Trump Hires an Adviser He Once Called an Untrustworthy Liar

Previously, Trump said Omarosa Manigault, a former Apprentice candidate, has “got a problem or something.”

John Taggart/CNP via ZUMA Wire


A decade after deriding her as irresponsible and dishonest, Donald Trump has hired the controversial reality star-turned-political operative Omarosa Manigault to advise him in the White House. The incoming Trump administration announced Wednesday afternoon that Manigault will serve as assistant to the president and director of communications for the office of public liaison.

The hire marks the latest twist in the former Apprentice contestant’s longstanding relationship with her reality television boss. Manigault was a prominent surrogate for Trump during the campaign, helping organize a meeting between Trump and several black pastors in 2015. Last year, she served as the vice-chair of the National Diversity Coalition for Trump, a grassroots network of nonwhite Trump supporters unaffiliated with the campaign. In July, Manigault officially joined the Trump campaign as the director of African American outreach, overseeing an outreach effort that was frequently criticized for relying on stereotypes of black communities. She currently serves as a member of Trump’s transition team.

Despite Manigault’s extensive work for his campaign, Trump hasn’t always had the highest opinion of her. In a 2004 interview with Playboy, Trump said that she was “difficult for people to handle” during her time on The Apprentice and that she was a far better reality TV villain than he had expected. “I couldn’t believe she was lying on camera like she was,” he said. “She’s got a problem or something.

When asked if he would ever serve as a business reference for Manigault, Trump said that he would not recommend her for an executive position, but that he “might serve as a reference for her to be on a soap opera.” He added, “She’s wonderful on TV, and she gets ratings. I just wouldn’t necessarily want her running my church.”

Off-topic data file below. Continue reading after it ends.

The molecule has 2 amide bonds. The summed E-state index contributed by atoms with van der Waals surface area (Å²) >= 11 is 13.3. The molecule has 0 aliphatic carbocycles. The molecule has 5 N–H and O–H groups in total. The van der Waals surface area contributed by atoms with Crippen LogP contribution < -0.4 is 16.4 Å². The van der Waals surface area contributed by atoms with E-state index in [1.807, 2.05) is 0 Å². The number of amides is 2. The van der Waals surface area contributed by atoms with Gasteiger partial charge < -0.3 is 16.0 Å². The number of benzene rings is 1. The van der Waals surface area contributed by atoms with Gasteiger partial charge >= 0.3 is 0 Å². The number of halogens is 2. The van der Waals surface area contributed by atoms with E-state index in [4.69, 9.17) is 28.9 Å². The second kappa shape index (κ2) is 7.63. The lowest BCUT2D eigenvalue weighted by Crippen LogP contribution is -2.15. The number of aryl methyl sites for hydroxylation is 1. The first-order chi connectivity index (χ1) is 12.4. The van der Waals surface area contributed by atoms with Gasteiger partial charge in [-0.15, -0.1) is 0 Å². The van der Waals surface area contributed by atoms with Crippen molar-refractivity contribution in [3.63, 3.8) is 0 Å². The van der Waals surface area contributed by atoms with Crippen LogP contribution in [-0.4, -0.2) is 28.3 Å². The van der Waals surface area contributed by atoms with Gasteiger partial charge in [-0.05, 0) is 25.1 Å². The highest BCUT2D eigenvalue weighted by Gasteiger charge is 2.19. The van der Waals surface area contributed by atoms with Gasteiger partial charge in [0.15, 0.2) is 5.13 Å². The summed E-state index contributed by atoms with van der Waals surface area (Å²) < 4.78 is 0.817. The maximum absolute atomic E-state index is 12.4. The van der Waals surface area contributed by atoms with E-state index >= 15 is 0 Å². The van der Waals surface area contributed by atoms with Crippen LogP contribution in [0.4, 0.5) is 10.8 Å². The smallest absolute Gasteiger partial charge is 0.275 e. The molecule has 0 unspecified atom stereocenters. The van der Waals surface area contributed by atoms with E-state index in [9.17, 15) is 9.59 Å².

Manigault’s new gig won’t be her first time working for a presidential administration. She previously worked in the Clinton administration, where, according to People, she was fired from four different jobs in a two-year span. The experience didn’t seem to sour Manigault on Democrats: Before Trump jumped into the race, she eagerly voiced her support of Hillary Clinton.

But once her former boss entered the fray, it didn’t take long for Manigault to change her tune and her party. “Every critic, every detractor, will have to bow down to President Trump,” she told PBS’s Frontline last year in an interview before the presidential election. “It is the ultimate revenge to become the most powerful man in the universe.”

DOES IT FEEL LIKE POLITICS IS AT A BREAKING POINT?

Headshot of Editor in Chief of Mother Jones, Clara Jeffery

It sure feels that way to me, and here at Mother Jones, we’ve been thinking a lot about what journalism needs to do differently, and how we can have the biggest impact.

We kept coming back to one word: corruption. Democracy and the rule of law being undermined by those with wealth and power for their own gain. So we're launching an ambitious Mother Jones Corruption Project to do deep, time-intensive reporting on systemic corruption, and asking the MoJo community to help crowdfund it.

We aim to hire, build a team, and give them the time and space needed to understand how we got here and how we might get out. We want to dig into the forces and decisions that have allowed massive conflicts of interest, influence peddling, and win-at-all-costs politics to flourish.

It's unlike anything we've done, and we have seed funding to get started, but we're looking to raise $500,000 from readers by July when we'll be making key budgeting decisions—and the more resources we have by then, the deeper we can dig. If our plan sounds good to you, please help kickstart it with a tax-deductible donation today.

Thanks for reading—whether or not you can pitch in today, or ever, I'm glad you're with us.

Signed by Clara Jeffery

Clara Jeffery, Editor-in-Chief

We Recommend

Latest

Sign up for our newsletters

Subscribe and we'll send Mother Jones straight to your inbox.

Get our award-winning magazine

Save big on a full year of investigations, ideas, and insights.

Subscribe

Support our journalism

Help Mother Jones' reporters dig deep with a tax-deductible donation.

Donate